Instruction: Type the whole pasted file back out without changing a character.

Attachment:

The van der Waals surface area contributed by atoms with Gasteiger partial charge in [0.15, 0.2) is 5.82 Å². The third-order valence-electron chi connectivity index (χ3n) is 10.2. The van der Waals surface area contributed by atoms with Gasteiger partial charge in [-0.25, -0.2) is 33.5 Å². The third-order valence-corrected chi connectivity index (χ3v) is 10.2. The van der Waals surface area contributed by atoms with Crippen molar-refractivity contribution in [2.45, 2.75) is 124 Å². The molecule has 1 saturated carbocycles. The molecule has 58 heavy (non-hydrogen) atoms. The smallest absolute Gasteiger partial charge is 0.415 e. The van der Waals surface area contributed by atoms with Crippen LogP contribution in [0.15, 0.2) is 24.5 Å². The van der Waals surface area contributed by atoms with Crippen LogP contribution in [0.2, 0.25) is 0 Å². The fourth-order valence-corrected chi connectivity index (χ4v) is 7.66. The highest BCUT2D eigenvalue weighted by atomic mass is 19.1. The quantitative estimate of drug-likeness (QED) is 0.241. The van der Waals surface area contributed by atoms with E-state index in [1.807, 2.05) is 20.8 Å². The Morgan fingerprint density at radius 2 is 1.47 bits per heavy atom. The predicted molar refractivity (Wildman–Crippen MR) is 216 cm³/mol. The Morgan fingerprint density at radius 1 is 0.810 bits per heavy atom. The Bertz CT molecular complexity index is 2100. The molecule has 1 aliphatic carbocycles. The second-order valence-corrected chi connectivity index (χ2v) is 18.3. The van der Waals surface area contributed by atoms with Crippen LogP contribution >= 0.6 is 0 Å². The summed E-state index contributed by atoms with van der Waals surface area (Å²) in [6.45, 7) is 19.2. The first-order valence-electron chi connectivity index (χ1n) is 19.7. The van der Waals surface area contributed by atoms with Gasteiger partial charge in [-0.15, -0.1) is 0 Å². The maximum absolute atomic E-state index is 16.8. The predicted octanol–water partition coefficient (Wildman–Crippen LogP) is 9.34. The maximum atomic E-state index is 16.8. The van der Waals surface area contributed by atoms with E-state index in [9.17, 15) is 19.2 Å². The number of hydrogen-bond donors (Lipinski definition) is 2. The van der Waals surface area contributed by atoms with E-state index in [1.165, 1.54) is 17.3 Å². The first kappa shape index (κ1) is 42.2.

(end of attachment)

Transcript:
The van der Waals surface area contributed by atoms with Gasteiger partial charge in [0.15, 0.2) is 5.82 Å². The third-order valence-electron chi connectivity index (χ3n) is 10.2. The van der Waals surface area contributed by atoms with Gasteiger partial charge in [-0.25, -0.2) is 33.5 Å². The third-order valence-corrected chi connectivity index (χ3v) is 10.2. The van der Waals surface area contributed by atoms with Crippen molar-refractivity contribution in [2.45, 2.75) is 124 Å². The molecule has 1 saturated carbocycles. The molecule has 58 heavy (non-hydrogen) atoms. The smallest absolute Gasteiger partial charge is 0.415 e. The van der Waals surface area contributed by atoms with Crippen LogP contribution in [0.15, 0.2) is 24.5 Å². The van der Waals surface area contributed by atoms with Crippen LogP contribution in [0.2, 0.25) is 0 Å². The fourth-order valence-corrected chi connectivity index (χ4v) is 7.66. The highest BCUT2D eigenvalue weighted by atomic mass is 19.1. The quantitative estimate of drug-likeness (QED) is 0.241. The van der Waals surface area contributed by atoms with E-state index in [1.807, 2.05) is 20.8 Å². The Morgan fingerprint density at radius 2 is 1.47 bits per heavy atom. The predicted molar refractivity (Wildman–Crippen MR) is 216 cm³/mol. The Morgan fingerprint density at radius 1 is 0.810 bits per heavy atom. The Bertz CT molecular complexity index is 2100. The molecule has 1 aliphatic carbocycles. The second-order valence-corrected chi connectivity index (χ2v) is 18.3. The van der Waals surface area contributed by atoms with Crippen LogP contribution >= 0.6 is 0 Å². The summed E-state index contributed by atoms with van der Waals surface area (Å²) in [6.45, 7) is 19.2. The first-order valence-electron chi connectivity index (χ1n) is 19.7. The van der Waals surface area contributed by atoms with Gasteiger partial charge in [-0.15, -0.1) is 0 Å². The maximum absolute atomic E-state index is 16.8. The predicted octanol–water partition coefficient (Wildman–Crippen LogP) is 9.34. The maximum atomic E-state index is 16.8. The van der Waals surface area contributed by atoms with E-state index in [9.17, 15) is 19.2 Å². The number of hydrogen-bond donors (Lipinski definition) is 2. The van der Waals surface area contributed by atoms with E-state index in [1.165, 1.54) is 17.3 Å². The first kappa shape index (κ1) is 42.2.